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OPINION

Hong Kong’s financial summit faces storms both political and literal

The great and the good of global finance gather in Hong Kong this week for a summit that aims to remind the world of the city’s status as an international financial centre.

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Photo: Reuters

The Global Financial Leaders’ Investment Summit, backed by the Hong Kong Monetary Authority (HKMA), has a bit more on the line than the usual conference.

After three years of isolation through Covid restrictions and draconian lockdowns, which followed a period of civil unrest and clampdown, Hong Kong needs to demonstrate that it is still Asia’s key gateway for finance, even as more bankers and fund managers leave in favour of Singapore and elsewhere.

It’s probably no surprise to find the event facing a range of challenges from the practical to the Biblical. Firstly, key attendees including Citi chief executive Jane Fraser and Blackstone president Jonathan Gray have cancelled because they tested positive for Covid – the very illness Hong Kong and China have been so belligerent in keeping out.

Then, there’s political noise: last week, two US lawmakers, senator Jeff Merkley and representative Jim McGovern, called upon US bank chief executives to reconsider their attendance on the grounds of human rights abuses in China. Key US attendees include Goldman Sachs’ David Solomon, Morgan Stanley’s James Gorman, and BlackRock’s president Rob Kapito.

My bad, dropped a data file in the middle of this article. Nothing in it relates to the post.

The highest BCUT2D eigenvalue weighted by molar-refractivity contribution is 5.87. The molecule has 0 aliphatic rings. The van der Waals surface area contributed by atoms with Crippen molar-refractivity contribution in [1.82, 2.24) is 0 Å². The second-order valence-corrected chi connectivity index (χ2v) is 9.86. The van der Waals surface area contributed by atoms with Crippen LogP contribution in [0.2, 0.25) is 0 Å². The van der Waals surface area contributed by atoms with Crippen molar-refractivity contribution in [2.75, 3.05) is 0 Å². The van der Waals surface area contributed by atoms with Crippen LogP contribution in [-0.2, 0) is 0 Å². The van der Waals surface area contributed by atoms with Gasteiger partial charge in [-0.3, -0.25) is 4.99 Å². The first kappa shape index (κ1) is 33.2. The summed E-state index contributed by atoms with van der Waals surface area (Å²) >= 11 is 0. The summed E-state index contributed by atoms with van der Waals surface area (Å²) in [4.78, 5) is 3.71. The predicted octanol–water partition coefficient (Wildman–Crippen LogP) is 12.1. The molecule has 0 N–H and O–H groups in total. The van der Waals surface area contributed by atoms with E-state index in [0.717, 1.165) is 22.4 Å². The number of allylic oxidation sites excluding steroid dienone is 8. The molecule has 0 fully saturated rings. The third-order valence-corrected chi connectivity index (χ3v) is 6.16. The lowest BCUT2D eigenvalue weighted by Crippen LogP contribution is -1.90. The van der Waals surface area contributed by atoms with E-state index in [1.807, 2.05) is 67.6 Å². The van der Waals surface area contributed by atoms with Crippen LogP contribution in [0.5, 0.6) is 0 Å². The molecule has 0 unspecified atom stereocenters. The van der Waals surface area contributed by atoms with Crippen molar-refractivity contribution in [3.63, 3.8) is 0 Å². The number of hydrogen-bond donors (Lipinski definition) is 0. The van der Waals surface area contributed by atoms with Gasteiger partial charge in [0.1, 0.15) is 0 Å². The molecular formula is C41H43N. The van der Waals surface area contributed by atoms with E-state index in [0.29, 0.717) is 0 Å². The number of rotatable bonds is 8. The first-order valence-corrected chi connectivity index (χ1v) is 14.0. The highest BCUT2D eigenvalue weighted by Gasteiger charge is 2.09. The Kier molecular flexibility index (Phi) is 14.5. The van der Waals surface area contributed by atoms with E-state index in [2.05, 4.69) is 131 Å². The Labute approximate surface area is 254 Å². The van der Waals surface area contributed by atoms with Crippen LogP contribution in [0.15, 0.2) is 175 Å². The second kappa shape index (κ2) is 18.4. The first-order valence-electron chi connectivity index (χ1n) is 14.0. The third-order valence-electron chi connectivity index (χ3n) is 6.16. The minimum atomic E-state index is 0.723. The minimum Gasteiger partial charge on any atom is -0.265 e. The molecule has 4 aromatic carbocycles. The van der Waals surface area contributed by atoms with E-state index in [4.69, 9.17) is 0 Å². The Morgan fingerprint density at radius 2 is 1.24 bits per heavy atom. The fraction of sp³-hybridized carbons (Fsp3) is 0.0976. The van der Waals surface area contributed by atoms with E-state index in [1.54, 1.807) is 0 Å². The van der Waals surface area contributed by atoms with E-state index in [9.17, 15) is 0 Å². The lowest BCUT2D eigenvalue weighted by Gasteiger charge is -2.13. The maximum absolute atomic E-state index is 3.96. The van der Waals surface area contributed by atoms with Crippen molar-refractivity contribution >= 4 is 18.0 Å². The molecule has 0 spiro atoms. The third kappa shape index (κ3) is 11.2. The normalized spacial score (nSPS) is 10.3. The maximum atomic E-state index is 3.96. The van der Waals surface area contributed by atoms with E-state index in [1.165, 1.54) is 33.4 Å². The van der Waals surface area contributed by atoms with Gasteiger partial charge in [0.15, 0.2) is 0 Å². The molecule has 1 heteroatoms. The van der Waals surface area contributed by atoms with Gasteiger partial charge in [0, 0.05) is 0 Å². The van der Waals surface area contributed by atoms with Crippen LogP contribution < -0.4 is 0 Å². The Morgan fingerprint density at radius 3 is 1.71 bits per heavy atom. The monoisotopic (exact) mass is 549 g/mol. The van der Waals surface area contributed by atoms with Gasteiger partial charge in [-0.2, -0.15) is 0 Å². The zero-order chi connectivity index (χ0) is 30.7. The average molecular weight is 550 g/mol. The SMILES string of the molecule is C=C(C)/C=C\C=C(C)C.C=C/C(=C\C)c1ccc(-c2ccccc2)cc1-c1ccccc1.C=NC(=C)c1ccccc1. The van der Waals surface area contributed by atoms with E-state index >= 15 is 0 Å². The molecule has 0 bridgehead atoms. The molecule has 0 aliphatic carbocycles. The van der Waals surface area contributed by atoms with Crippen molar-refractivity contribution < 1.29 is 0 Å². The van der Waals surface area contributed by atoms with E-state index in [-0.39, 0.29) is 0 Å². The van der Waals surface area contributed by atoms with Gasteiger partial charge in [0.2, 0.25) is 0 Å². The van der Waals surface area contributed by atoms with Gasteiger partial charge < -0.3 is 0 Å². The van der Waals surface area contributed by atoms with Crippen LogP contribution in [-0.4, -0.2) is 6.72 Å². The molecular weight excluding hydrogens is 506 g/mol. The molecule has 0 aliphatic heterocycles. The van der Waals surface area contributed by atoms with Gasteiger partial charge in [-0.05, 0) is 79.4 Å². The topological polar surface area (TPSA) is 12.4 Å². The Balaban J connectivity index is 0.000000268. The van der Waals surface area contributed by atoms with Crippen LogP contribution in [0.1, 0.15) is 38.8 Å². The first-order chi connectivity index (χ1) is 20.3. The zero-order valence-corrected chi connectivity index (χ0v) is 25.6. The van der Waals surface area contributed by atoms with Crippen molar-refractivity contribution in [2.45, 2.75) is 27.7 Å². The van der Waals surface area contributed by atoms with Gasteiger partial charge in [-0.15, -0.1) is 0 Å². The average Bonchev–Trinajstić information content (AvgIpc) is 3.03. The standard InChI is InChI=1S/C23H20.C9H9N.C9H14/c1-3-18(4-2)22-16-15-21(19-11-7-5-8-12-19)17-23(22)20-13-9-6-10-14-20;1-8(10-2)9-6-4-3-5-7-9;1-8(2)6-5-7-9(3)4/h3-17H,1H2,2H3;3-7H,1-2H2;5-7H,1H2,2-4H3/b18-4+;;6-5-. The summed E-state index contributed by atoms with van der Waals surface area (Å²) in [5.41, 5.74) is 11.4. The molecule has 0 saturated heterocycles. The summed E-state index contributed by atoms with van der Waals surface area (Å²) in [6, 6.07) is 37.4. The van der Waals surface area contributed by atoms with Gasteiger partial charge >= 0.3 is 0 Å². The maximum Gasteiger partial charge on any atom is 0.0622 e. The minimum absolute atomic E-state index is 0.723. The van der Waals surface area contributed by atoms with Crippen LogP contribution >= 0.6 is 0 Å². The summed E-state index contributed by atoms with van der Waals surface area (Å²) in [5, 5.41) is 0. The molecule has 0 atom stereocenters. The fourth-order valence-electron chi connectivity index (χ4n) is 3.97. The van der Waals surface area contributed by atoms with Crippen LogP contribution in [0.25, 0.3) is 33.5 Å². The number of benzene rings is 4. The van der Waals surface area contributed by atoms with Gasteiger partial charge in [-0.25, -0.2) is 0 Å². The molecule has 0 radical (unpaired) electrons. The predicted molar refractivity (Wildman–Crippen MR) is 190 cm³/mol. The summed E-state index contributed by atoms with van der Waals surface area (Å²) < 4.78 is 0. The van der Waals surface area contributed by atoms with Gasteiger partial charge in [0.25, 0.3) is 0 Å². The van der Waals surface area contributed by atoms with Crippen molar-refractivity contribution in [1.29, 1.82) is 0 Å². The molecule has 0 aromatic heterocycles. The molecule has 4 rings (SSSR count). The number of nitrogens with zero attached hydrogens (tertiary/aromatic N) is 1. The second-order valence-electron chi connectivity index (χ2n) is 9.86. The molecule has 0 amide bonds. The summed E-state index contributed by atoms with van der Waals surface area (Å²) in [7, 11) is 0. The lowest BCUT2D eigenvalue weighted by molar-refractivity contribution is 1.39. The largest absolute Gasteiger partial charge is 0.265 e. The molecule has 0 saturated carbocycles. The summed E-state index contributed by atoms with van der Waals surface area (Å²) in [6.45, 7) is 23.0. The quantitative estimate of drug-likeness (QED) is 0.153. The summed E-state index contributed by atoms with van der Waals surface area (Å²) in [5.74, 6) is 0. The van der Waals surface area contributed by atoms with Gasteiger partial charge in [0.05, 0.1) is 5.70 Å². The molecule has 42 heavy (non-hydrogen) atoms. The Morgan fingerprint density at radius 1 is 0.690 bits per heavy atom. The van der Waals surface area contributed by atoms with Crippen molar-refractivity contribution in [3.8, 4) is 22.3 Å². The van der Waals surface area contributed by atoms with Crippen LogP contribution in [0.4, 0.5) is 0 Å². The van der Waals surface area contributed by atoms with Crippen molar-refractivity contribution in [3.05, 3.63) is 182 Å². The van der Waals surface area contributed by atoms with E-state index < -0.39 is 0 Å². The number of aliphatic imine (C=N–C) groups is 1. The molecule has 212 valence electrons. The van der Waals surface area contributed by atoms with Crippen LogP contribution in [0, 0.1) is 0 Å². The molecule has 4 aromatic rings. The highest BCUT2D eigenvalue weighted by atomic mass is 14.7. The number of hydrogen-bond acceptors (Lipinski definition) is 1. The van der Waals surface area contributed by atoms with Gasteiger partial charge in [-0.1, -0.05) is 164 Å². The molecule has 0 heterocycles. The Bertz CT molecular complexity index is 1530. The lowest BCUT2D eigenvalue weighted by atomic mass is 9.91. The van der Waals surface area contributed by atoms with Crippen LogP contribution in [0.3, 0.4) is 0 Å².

Nalgae

Not much can be done about a more elemental foe: the weather. The summit starts on Tuesday evening, with a welcome dinner at M+ in the West Kowloon Cultural District, according to an agenda. Then it all kicks off on Wednesday at the Four Seasons with a truly high-end panel moderated by HKMA chief Eddie Yue, featuring Gorman, Solomon, UBS chairman Colm Kelleher and Bank of China president Liu Jin; Gray was meant to be there too until he contracted the virus.

But both these things could coincide with the arrival of severe tropical storm Nalgae, heading in Hong Kong’s direction and expected to arrive on Wednesday if the wind doesn’t change beforehand. The storm has already proven lethal in the Philippines. The norm in Hong Kong is that once a certain storm signal is reached – signal eight – the whole city pretty much shuts down.

The city’s financial sector could do with a break. The Hang Seng Index is down 38% so far this year, 41% in 12 months; Hong Kong stocks are at levels not seen since the global financial crisis. That said, international investment banks insist they are busier than ever. But even if the conference is disrupted, bankers will be hoping that what follows it goes head: the rugby Sevens, in its first iteration since 2019.